What's happened since the last time I looked at private sector debt to GDP ratios? Not much, but something:

If you zoom in on the post-GDP period (caution: non-zero y-axis origin ahead):

(Source: BIS total credit statistics)

Usual disclaimer: This is the rear mirror view. Only part of the picture, and systemic crises may be closer than they appear. The fall in the total since 2016 is entirely due to the corporate sector; the situation for households is no better than a couple of years ago. To get household debt down in the face of falling property values (which should never have been allowed - indeed encouraged - to get that high in the first place) somebody has to do some spending to both raise GDP and the income necessary for repayment of household debt. Corporations won't do it; they are delevering. Households can't do it; they have debt, not savings.

The government must step in to fill the spending gap by increasing benefits and decreasing taxes on households, and by employing (lots of) people. If they don't, the best outcome will be a continuation of the post-GFC new normal of stagnation and unnecessary hardship. As far as I can see, an Australian domestic mortgage-backed crash is no less likely in 2018/19 than in 2016, and the qualitative evidence (not least: sanguine predictions by very smart people with very vested interests, designed to quell restive animal spirits) points in the same direction.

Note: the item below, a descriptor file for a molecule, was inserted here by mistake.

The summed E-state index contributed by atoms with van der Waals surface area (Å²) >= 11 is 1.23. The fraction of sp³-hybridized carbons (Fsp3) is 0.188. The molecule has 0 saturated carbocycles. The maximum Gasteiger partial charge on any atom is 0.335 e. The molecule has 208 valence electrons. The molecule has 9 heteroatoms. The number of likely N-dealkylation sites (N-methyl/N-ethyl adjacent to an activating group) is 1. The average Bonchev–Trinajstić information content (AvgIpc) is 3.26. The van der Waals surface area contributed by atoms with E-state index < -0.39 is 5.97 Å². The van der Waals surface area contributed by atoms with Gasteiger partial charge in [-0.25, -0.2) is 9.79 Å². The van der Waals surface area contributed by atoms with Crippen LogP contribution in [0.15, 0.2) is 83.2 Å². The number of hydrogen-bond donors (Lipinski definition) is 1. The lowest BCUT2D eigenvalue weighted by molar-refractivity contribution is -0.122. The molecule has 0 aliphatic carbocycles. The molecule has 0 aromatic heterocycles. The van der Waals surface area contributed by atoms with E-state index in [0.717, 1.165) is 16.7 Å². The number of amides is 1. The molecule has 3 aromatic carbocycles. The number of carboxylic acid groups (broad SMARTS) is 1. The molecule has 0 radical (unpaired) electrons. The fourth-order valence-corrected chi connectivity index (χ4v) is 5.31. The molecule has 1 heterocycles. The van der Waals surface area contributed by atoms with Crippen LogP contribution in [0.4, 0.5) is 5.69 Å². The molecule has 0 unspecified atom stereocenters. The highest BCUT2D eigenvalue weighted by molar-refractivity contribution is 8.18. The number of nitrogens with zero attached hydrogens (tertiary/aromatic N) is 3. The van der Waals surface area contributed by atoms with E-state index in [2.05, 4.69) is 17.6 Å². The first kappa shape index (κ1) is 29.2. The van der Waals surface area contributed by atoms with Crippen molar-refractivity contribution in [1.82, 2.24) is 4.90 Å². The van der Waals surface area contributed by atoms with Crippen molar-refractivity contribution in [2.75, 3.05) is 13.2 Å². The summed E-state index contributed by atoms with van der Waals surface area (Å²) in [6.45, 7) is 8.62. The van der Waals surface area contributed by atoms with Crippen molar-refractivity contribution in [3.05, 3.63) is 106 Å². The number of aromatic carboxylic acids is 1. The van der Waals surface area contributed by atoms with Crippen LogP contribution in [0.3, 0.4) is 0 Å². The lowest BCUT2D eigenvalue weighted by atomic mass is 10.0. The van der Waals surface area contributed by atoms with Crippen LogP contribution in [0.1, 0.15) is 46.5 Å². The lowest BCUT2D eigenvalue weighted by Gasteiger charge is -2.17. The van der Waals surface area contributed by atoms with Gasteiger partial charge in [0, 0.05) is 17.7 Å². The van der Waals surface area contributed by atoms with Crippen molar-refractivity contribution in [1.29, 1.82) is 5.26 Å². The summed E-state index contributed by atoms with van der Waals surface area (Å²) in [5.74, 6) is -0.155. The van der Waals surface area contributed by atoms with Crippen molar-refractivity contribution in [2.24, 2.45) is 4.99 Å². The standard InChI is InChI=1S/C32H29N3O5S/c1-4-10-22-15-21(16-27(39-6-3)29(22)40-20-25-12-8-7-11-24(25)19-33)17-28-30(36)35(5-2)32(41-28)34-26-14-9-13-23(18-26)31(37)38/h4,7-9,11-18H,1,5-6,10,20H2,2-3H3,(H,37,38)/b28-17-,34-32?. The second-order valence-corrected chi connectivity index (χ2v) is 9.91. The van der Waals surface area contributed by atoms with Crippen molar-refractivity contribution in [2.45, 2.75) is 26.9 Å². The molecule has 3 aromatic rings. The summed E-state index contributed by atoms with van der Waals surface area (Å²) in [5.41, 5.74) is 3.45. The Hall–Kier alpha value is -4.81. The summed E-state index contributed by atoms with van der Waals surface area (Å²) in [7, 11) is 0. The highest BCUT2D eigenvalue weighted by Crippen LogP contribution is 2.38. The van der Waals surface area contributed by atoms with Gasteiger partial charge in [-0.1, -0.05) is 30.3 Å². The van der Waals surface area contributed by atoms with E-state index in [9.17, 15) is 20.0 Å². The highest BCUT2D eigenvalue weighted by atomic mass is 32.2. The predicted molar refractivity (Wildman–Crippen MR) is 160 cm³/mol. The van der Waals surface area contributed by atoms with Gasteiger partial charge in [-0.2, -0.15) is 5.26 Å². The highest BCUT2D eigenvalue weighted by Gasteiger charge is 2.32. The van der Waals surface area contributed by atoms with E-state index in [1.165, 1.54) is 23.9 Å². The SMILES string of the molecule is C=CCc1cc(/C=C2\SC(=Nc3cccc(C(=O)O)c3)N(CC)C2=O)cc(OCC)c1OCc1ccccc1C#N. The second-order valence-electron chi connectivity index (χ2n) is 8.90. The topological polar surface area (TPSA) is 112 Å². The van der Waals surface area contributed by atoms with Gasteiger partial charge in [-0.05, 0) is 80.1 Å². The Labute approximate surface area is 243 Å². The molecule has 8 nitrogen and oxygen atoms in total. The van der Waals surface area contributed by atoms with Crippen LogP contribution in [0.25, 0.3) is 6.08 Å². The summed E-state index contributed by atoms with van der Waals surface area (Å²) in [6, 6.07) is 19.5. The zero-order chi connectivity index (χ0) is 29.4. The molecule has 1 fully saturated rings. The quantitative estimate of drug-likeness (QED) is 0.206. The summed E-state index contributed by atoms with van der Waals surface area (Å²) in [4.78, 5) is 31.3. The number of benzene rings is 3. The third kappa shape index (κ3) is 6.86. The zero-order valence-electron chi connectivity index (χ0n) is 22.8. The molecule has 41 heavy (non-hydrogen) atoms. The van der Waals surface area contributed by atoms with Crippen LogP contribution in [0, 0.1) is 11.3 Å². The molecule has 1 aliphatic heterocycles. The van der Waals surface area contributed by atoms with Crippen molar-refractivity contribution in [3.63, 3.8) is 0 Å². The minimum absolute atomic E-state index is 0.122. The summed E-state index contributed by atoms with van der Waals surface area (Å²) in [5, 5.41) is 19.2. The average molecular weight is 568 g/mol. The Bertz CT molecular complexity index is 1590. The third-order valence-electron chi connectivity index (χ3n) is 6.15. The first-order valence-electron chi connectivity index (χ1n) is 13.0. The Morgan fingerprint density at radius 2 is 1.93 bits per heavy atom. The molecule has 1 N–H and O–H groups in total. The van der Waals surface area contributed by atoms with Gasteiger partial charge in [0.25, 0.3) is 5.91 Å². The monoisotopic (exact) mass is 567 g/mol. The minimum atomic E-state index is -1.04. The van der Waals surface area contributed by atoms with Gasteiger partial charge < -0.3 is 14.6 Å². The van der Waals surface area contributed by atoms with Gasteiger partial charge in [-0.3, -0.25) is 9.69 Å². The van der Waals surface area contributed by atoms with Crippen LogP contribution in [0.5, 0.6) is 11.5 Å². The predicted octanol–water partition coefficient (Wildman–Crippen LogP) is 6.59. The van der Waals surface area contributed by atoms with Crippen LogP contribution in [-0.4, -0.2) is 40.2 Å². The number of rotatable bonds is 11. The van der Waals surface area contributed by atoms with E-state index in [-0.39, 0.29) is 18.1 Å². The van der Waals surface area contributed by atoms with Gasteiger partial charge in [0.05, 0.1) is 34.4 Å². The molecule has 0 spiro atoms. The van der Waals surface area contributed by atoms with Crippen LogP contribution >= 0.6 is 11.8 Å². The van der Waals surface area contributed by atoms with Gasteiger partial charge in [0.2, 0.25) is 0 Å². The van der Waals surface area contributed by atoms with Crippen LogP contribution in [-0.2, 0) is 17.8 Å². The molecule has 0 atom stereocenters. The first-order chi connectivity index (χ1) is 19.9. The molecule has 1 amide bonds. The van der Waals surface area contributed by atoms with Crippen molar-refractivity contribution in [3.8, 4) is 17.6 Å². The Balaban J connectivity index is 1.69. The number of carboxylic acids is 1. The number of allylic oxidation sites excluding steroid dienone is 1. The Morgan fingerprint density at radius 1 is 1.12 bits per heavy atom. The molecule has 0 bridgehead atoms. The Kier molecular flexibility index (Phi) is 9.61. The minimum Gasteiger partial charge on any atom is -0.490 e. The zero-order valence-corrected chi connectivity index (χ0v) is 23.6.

'Straya: Basically, she's rooted mate

Published by Matthew Davidson on Thu, 06/07/2017 - 10:58am in

Charts! Nobody asked for them, but I have them anyway! Over the last few years the Bank for International Settlements have been publishing a fab set of statistics that are not usually brought to bear in the tea leaf reading of mainstream economists. This is a shame, as they are exactly the sort of statistics which would indicate the risk of imminent financial crisis. Last month the BIS updated the data to the end of (calendar year) 2016. Here's an illustration (courtesy of LibreOffice) of where Australia is, relative to some comparable and/or interesting countries (click to embiggen):

As the BIS explains, the Debt Service Ratio (DSR):

"reflects the share of income used to service debt and has been found to provide important information about financial-real interactions. For one, the DSR is a reliable early warning indicator for systemic banking crises. Furthermore, a high DSR has a strong negative impact on consumption and investment."